Brexit is still continuing to cause mass-uncertainty in the Irish racing industry, as Horse Racing Ireland (HRI) chief executive Brian Kavanagh confirmed that the racing body would be examining a number of the Brexit assistance funds set up by the state.
The confirmation comes as the country’s Minister for Finance Paschal Donohoe revealed that funding given to The Irish Horse and Greyhound Racing Fund for 2020 would remain unchanged, despite the projected rise in betting revenue due to the doubling of tax this year.
Outlined in the budget, The Irish Horse and Greyhound Racing Fund will receive €80m in funding, of which €67.2m will be directed towards HRI.
The unchanged budget, according to Kavanagh, has been attributed to the ‘stand still situation’ over Brexit in which he expressed no surprise that the budget remained the same.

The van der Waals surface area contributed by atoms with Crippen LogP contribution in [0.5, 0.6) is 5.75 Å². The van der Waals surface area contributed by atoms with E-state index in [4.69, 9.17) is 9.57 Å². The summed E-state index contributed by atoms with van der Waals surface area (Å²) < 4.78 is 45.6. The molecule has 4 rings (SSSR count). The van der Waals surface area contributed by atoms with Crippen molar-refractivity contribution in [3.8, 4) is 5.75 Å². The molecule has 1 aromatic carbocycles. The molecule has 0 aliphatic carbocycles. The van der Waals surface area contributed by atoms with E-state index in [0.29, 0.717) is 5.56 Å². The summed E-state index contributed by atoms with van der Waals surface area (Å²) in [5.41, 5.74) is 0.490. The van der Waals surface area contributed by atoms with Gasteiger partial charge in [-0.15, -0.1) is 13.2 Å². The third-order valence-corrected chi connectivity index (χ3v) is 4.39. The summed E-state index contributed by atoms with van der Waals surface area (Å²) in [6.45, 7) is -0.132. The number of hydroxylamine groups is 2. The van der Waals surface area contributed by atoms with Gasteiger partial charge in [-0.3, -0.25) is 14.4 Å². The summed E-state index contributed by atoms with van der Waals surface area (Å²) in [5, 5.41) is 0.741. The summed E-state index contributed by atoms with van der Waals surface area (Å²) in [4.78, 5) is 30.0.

“All this is framed in a Brexit contest,” he said. “We have long term plans to develop the industry and they will need funding. But the main short term issue is Brexit and in the context of the threat of a no-deal Brexit it was never going to be a year of initiatives.
“It’s a stand still situation. We’ll have to take this away and look at the implications for our own budget. It will make the budget process trickier and tighter.
“But the more immediate priority is to get the country, and the equine industry, through the next few months.”
Leaving the EU with no-deal will effectively put an end to the Tripartite Agreement that promises free movement of horses between the three jurisdictions, which will have detrimental consequences for those in Irish racing.